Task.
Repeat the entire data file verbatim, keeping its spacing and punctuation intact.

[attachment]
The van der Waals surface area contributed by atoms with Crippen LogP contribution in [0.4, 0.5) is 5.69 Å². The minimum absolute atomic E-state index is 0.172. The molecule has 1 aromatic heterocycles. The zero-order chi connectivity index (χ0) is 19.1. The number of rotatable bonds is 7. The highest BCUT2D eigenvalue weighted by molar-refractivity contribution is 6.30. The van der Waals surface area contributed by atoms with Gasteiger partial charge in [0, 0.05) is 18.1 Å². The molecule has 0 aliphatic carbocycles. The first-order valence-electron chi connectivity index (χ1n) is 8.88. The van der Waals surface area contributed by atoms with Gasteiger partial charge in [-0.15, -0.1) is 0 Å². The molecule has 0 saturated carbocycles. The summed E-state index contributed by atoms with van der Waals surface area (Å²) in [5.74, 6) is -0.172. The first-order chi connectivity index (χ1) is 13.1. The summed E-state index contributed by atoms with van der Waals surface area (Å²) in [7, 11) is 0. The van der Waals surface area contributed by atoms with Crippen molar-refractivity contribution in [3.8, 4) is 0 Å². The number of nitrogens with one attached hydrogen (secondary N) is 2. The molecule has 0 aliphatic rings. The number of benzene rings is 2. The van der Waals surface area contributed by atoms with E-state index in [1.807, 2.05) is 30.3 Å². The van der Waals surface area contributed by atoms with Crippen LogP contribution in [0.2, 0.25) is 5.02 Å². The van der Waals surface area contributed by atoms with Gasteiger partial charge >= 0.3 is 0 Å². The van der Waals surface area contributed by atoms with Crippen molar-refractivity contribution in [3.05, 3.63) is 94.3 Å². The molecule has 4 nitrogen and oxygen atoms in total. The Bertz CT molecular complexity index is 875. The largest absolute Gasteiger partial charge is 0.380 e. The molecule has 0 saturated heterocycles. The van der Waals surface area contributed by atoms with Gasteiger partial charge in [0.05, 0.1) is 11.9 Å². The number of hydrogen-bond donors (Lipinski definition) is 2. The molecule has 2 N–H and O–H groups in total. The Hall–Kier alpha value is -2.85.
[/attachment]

The van der Waals surface area contributed by atoms with Crippen LogP contribution in [0.4, 0.5) is 5.69 Å². The minimum absolute atomic E-state index is 0.172. The molecule has 1 aromatic heterocycles. The zero-order chi connectivity index (χ0) is 19.1. The number of rotatable bonds is 7. The highest BCUT2D eigenvalue weighted by molar-refractivity contribution is 6.30. The van der Waals surface area contributed by atoms with Gasteiger partial charge in [0, 0.05) is 18.1 Å². The molecule has 0 aliphatic carbocycles. The first-order valence-electron chi connectivity index (χ1n) is 8.88. The van der Waals surface area contributed by atoms with Gasteiger partial charge in [-0.15, -0.1) is 0 Å². The molecule has 0 saturated carbocycles. The summed E-state index contributed by atoms with van der Waals surface area (Å²) in [5.74, 6) is -0.172. The first-order chi connectivity index (χ1) is 13.1. The summed E-state index contributed by atoms with van der Waals surface area (Å²) in [7, 11) is 0. The van der Waals surface area contributed by atoms with Crippen molar-refractivity contribution in [3.8, 4) is 0 Å². The number of nitrogens with one attached hydrogen (secondary N) is 2. The molecule has 0 aliphatic rings. The number of benzene rings is 2. The van der Waals surface area contributed by atoms with E-state index in [1.807, 2.05) is 30.3 Å². The van der Waals surface area contributed by atoms with Crippen LogP contribution in [0.2, 0.25) is 5.02 Å². The van der Waals surface area contributed by atoms with Gasteiger partial charge >= 0.3 is 0 Å². The van der Waals surface area contributed by atoms with Crippen molar-refractivity contribution in [3.05, 3.63) is 94.3 Å². The molecule has 4 nitrogen and oxygen atoms in total. The Bertz CT molecular complexity index is 875. The largest absolute Gasteiger partial charge is 0.380 e. The molecule has 0 saturated heterocycles. The van der Waals surface area contributed by atoms with Gasteiger partial charge in [0.05, 0.1) is 11.9 Å². The number of hydrogen-bond donors (Lipinski definition) is 2. The molecule has 2 N–H and O–H groups in total. The Hall–Kier alpha value is -2.85.